Shadowland reads kind of like a pilot episode. It sets the theme, the mythology, and the characters without delving too deeply into any of those categories. At this point, I sort of expect the series to compare to Buffy’s first season without approaching the impact of the latter half of season two. I would be highly (pleasantly) surprised if Cabot managed to pull off something like that.

Sweet Sixteen Princess by Meg Cabot: B+

From the inside flap:
Mia doesn’t always have the best luck with parties, so even though it’s her sweet sixteenth, she doesn’t want a birthday bash. As usual, Grandmere has other ideas, and thinks a reality TV special is just the thing in order to celebrate royally. The whole scheme smacks of Lilly’s doing—Lilly, whose own TV show is still only limited to local cable viewers.

Will Mia be able to stop Grandmere’s plan? Will her friends ever forgive her if she does stop it, since it involves all of them taking the royal jet to Genovia for an extravaganza the likes of which would turn even Paris Hilton green with envy? Why can’t Mia get what she really wants: an evening alone with Michael?

With a little luck, this sweet sixteen princess might just get her wish—a birthday that’s royally romantic.

What a crazy long description for a book this dinky!

This book was really cute. It’s a small little episode in their lives, and really makes me see the potential for this as a TV show (in which Disney plays no part). Mia continues to display maturity, particularly regarding some of her actions towards Lilly, so yay for that. I really liked the last few pages, especially a possible romantic pairing that is hinted at. I’d love to see that come to fruition in the next installment. Not that either of the characters involved are particularly well-developed, but still.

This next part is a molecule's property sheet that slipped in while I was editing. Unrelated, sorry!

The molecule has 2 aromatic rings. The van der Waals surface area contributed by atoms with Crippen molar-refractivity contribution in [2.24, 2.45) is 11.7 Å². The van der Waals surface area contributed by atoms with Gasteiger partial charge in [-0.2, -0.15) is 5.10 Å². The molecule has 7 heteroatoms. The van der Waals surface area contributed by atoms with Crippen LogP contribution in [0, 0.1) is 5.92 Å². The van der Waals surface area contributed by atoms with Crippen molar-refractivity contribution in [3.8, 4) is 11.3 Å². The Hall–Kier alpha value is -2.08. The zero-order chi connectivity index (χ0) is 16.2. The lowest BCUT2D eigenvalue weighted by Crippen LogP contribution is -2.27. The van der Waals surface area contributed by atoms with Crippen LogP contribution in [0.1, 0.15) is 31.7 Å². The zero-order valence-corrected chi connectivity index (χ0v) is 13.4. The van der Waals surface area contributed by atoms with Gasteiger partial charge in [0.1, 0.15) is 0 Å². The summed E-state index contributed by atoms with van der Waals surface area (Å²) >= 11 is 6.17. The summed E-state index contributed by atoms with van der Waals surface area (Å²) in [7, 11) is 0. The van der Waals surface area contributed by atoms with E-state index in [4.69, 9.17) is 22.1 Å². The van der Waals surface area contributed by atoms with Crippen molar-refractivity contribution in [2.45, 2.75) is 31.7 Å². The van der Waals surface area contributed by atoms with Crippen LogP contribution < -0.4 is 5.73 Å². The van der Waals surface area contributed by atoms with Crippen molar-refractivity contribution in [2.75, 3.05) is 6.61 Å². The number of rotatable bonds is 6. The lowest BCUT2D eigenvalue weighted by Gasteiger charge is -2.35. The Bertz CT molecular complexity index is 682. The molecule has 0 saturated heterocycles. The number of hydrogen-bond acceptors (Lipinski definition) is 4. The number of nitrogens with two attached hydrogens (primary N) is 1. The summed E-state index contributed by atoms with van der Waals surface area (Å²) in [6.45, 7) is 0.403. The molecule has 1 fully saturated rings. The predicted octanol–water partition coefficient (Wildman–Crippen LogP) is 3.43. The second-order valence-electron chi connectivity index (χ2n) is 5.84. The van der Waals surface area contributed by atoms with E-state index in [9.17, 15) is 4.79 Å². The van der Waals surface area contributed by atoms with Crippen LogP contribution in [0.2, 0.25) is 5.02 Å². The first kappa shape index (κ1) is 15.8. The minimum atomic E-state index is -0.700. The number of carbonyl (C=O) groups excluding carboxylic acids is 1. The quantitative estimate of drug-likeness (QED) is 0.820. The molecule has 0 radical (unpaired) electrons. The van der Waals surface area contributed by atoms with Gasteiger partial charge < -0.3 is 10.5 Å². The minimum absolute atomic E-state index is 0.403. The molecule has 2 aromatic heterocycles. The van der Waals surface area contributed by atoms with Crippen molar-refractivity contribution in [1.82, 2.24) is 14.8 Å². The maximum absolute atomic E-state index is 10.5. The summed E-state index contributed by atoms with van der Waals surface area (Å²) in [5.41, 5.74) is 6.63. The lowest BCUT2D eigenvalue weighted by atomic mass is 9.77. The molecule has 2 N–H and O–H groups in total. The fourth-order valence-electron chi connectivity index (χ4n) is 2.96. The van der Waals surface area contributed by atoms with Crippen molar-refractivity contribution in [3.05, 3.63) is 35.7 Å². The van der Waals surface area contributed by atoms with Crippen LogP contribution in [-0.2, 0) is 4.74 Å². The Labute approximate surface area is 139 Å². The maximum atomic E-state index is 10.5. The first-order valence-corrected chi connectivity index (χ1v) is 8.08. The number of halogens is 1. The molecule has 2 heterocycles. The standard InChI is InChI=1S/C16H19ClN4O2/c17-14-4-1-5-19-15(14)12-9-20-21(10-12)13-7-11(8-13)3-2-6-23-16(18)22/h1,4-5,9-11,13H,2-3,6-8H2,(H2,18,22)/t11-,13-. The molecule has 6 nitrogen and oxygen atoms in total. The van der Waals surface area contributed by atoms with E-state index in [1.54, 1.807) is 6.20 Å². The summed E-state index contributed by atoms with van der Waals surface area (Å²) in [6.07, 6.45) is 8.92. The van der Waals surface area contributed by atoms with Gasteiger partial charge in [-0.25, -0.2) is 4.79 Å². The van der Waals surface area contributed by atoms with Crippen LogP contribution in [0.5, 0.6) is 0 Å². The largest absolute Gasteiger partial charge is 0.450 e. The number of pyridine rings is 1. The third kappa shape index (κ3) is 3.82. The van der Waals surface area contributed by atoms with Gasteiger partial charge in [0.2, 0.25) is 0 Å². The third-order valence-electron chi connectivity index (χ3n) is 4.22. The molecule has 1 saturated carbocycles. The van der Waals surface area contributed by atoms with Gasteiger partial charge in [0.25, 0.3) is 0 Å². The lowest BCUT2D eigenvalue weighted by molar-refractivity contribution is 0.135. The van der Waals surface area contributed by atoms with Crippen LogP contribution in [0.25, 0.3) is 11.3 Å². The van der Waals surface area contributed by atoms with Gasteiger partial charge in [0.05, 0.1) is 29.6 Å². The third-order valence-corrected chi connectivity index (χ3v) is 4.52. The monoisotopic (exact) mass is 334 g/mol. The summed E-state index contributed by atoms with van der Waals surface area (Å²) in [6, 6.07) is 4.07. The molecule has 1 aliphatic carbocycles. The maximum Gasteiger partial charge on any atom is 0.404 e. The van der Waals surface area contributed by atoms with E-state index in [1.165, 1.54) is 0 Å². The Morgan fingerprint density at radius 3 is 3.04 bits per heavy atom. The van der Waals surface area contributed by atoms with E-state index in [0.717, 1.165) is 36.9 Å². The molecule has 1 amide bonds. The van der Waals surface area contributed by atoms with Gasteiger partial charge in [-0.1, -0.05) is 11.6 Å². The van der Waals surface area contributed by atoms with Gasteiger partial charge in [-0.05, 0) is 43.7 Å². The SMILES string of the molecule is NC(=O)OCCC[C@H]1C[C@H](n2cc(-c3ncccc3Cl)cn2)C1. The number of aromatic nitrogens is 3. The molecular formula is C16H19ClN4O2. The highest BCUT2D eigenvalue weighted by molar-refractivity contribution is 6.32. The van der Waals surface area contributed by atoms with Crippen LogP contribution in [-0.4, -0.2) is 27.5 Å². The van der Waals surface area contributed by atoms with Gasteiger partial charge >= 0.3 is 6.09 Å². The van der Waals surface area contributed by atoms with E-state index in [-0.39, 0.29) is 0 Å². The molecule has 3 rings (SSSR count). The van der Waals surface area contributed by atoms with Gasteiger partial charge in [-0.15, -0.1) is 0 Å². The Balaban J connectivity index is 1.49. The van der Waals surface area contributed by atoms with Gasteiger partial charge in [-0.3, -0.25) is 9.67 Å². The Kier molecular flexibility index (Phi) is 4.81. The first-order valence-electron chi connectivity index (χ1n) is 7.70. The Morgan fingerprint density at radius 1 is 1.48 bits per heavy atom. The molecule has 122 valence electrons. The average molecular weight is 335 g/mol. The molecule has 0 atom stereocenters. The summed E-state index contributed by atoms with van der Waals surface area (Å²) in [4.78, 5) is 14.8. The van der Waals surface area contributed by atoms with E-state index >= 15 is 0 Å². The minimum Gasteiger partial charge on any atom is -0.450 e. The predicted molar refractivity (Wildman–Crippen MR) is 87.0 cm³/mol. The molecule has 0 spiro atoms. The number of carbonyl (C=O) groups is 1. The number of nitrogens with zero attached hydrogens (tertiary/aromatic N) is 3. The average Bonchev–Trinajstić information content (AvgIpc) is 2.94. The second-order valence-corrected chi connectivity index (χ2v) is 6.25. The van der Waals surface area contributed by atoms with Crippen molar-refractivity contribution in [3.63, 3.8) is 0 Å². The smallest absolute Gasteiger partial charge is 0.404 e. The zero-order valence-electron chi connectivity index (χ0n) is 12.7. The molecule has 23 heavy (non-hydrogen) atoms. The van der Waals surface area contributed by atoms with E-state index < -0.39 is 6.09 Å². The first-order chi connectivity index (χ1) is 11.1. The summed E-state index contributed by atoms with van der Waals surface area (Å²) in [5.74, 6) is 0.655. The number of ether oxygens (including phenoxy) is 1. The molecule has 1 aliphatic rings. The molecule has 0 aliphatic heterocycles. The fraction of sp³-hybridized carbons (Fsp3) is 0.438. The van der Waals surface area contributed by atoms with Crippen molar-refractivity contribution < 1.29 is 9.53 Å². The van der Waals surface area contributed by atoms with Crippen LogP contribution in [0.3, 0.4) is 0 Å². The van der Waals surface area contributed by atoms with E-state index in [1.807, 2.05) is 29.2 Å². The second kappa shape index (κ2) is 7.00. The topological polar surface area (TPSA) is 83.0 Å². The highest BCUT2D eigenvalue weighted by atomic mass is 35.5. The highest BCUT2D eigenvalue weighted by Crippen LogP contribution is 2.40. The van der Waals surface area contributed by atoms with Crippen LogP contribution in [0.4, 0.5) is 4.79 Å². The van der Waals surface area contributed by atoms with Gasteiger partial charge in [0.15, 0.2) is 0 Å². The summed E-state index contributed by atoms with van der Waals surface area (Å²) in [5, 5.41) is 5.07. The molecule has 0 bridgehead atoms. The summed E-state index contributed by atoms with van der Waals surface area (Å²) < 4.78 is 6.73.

My one very nitpicky gripe is that Mia twice mentions that Malfoy and Snape wear capes. The only mention of capes I could find is that fur ones are part of the Durmstrang uniform.

If you like the series, you’ll like this.

Party Princess by Meg Cabot: B+

Book description:
This spring, Mia’s determined to have a good time, despite the fact that the student government over which she presides is suddenly broke. Fortunately (or unfortunately, depending on how you look at it) Grandmère has an elaborate scheme to simultaneously raise money, catapult Mia to theatrical fame, and link her romantically with an eligible teen bachelor, not her boyfriend. It’s no wonder that Michael, the love of her life, seems to think she’s a psycho, or worse: not much fun.

Is it possible that Mia, soon-to-be star of the stage, president of the student body, and future ruler of Genovia, doesn’t know how to party?

There were a few annoying things about this book (like the references to Netscape as if it were a website, and Mia’s consistent worrying over something very stupid) and a few obvious plot happenings, as well, but even with that, I really enjoyed this installment in the Princess Diaries series. Like, much more than I remember liking number six.

The chief reason is because Mia seemed to be nudged out of her self-absorption mode and started to grow up a little. Oh, still plenty spazzy, but she really did seem to be figuring out some fairly essential stuff. It leaves me hopeful that Meg Cabot is going to build on this and allow Mia to grow within the course of the series, not condemning her to stagnate in a fifteen-year-old mindset forever.

If you thought the quality in the series drooped a bit in recent books, give this seventh one a try. It might give you hope.